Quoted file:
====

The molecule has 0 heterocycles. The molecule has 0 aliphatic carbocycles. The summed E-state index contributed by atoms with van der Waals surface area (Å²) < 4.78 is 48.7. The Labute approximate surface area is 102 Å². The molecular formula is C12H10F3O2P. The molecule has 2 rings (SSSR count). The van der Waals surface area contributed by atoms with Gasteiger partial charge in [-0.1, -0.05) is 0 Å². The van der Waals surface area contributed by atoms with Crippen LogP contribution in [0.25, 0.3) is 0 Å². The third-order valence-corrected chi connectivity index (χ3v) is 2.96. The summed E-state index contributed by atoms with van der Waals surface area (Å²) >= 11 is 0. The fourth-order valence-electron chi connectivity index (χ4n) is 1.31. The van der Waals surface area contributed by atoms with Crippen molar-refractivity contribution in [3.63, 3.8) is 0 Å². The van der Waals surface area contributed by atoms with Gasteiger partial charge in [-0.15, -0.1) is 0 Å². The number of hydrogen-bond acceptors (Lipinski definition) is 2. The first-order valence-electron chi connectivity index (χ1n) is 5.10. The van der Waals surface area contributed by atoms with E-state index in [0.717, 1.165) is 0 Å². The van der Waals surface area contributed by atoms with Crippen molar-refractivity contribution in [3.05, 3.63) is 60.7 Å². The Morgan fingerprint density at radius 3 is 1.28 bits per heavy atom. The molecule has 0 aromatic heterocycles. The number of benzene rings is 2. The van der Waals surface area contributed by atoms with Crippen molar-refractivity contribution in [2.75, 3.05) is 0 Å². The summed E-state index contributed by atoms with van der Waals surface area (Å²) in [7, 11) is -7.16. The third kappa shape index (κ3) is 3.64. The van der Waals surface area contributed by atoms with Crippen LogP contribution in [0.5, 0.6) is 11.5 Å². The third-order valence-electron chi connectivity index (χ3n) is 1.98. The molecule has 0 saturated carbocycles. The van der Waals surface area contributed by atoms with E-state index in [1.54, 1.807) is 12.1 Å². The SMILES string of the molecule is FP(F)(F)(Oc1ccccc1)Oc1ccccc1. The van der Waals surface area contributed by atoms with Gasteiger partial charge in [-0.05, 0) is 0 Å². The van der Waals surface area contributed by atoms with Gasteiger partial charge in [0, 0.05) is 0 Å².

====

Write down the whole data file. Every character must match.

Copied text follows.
The molecule has 0 heterocycles. The molecule has 0 aliphatic carbocycles. The summed E-state index contributed by atoms with van der Waals surface area (Å²) < 4.78 is 48.7. The Labute approximate surface area is 102 Å². The molecular formula is C12H10F3O2P. The molecule has 2 rings (SSSR count). The van der Waals surface area contributed by atoms with Gasteiger partial charge in [-0.1, -0.05) is 0 Å². The van der Waals surface area contributed by atoms with Crippen LogP contribution in [0.25, 0.3) is 0 Å². The third-order valence-corrected chi connectivity index (χ3v) is 2.96. The summed E-state index contributed by atoms with van der Waals surface area (Å²) >= 11 is 0. The fourth-order valence-electron chi connectivity index (χ4n) is 1.31. The van der Waals surface area contributed by atoms with Crippen molar-refractivity contribution in [3.63, 3.8) is 0 Å². The van der Waals surface area contributed by atoms with Gasteiger partial charge in [-0.15, -0.1) is 0 Å². The number of hydrogen-bond acceptors (Lipinski definition) is 2. The first-order valence-electron chi connectivity index (χ1n) is 5.10. The van der Waals surface area contributed by atoms with E-state index in [0.717, 1.165) is 0 Å². The van der Waals surface area contributed by atoms with Crippen molar-refractivity contribution in [3.05, 3.63) is 60.7 Å². The Morgan fingerprint density at radius 3 is 1.28 bits per heavy atom. The molecule has 0 aromatic heterocycles. The number of benzene rings is 2. The van der Waals surface area contributed by atoms with Crippen molar-refractivity contribution in [2.75, 3.05) is 0 Å². The summed E-state index contributed by atoms with van der Waals surface area (Å²) in [7, 11) is -7.16. The third kappa shape index (κ3) is 3.64. The van der Waals surface area contributed by atoms with Crippen LogP contribution in [0.5, 0.6) is 11.5 Å². The third-order valence-electron chi connectivity index (χ3n) is 1.98. The molecule has 0 saturated carbocycles. The van der Waals surface area contributed by atoms with E-state index in [1.54, 1.807) is 12.1 Å². The SMILES string of the molecule is FP(F)(F)(Oc1ccccc1)Oc1ccccc1. The van der Waals surface area contributed by atoms with Gasteiger partial charge in [-0.05, 0) is 0 Å². The van der Waals surface area contributed by atoms with Gasteiger partial charge in [0, 0.05) is 0 Å².